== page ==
Can you whiten my kid's teeth?
Nothing beats a great smile!
There is no doubt that people who love their smiles are going to be more confident than those who do not. Children can be conscious of their smiles too. If their peers perceive their teeth to be “yellow”, it can lead to teasing and hurtful comments. Let’s talk about teeth whitening in kids.
What are the common types of stains and their causes?
Extrinsic stains –
Plaque/Tartar build-up can appear yellow.
Food stains – Tea/Coffee/Colored beverages
Stains from medications – for example, Iron supplements
Intrinsic stains -
Trauma to teeth – the nerve in the tooth can discolor the tooth if it’s injured and dying.
Enamel defects – Excess Fluoride, developmentally defective enamel, etc
Extrinsic stains as you can imagine would be easier to get rid of. They also respond better to over-the-counter whitening products like toothpaste, whitening strips, etc.
Is whitening safe in kids?
I would strongly recommend talking to your dentist or hygienist about over-the-counter products you are thinking of trying. Additionally, if you have untreated cavities, whitening products could cause pain or heightened sensitivity. The latest fad seems to be Charcoal toothpaste. Preliminary research on these is very alarming. They can be really abrasive to the enamel and there are reports of charcoal particles getting caught in the gums and in between the teeth!! This can cause inflammation of the gums and painful lesions in the mouth. Here’s an article from 2018 that goes into a lot of detail about Charcoal toothpaste.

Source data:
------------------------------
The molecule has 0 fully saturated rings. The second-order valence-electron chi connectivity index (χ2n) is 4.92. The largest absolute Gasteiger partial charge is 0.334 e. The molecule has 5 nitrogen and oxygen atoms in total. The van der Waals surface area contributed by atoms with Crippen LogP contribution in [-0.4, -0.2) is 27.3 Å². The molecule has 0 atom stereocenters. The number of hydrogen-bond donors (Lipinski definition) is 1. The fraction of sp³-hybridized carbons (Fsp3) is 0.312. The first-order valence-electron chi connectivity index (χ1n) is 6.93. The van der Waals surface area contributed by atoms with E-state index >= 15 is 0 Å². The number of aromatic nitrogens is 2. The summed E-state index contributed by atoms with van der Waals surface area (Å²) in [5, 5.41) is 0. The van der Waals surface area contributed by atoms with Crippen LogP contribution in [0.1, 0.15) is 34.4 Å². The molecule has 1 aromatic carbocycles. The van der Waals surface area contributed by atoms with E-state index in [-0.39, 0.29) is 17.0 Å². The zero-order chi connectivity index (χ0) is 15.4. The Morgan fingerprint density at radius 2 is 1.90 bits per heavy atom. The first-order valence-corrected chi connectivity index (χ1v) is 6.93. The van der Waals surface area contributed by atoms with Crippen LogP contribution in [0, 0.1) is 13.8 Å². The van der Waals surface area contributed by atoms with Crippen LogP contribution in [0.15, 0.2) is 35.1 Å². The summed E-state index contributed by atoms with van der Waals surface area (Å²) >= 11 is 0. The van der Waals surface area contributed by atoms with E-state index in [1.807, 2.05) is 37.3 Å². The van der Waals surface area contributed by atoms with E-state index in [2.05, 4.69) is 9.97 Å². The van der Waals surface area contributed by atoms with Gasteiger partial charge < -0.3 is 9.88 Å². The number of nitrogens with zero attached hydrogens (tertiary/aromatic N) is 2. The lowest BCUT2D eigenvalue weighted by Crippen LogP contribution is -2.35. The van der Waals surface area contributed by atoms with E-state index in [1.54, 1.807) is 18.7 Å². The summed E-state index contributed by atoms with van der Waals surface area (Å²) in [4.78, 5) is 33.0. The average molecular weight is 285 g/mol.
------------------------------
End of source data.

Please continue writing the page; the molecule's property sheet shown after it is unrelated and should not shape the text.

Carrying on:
ADA-approved toothpastes that promise whitening, have a milder concentration of bleach and can be used safely. Whitening strips can also be helpful but should be used sparingly and not for prolonged periods of time.
Professional whitening products have a higher concentration of peroxide products/bleach. They are typically only recommended when the permanent teeth have matured, around 14 years of age or older. Using whitening products in younger kids could result in severe sensitivity or worse damage to the nerve or the pulp of the tooth. If you remember from a previous newsletter, I discussed how newly erupted permanent teeth have larger pulps. This makes them more likely to be painfully sensitive. See - Sensitive teeth in kids
How can I prevent my kid’s teeth from yellowing?
Reinforcing better oral hygiene
Avoiding foods/beverages that discolor teeth
Regular dental check-ups and cleaning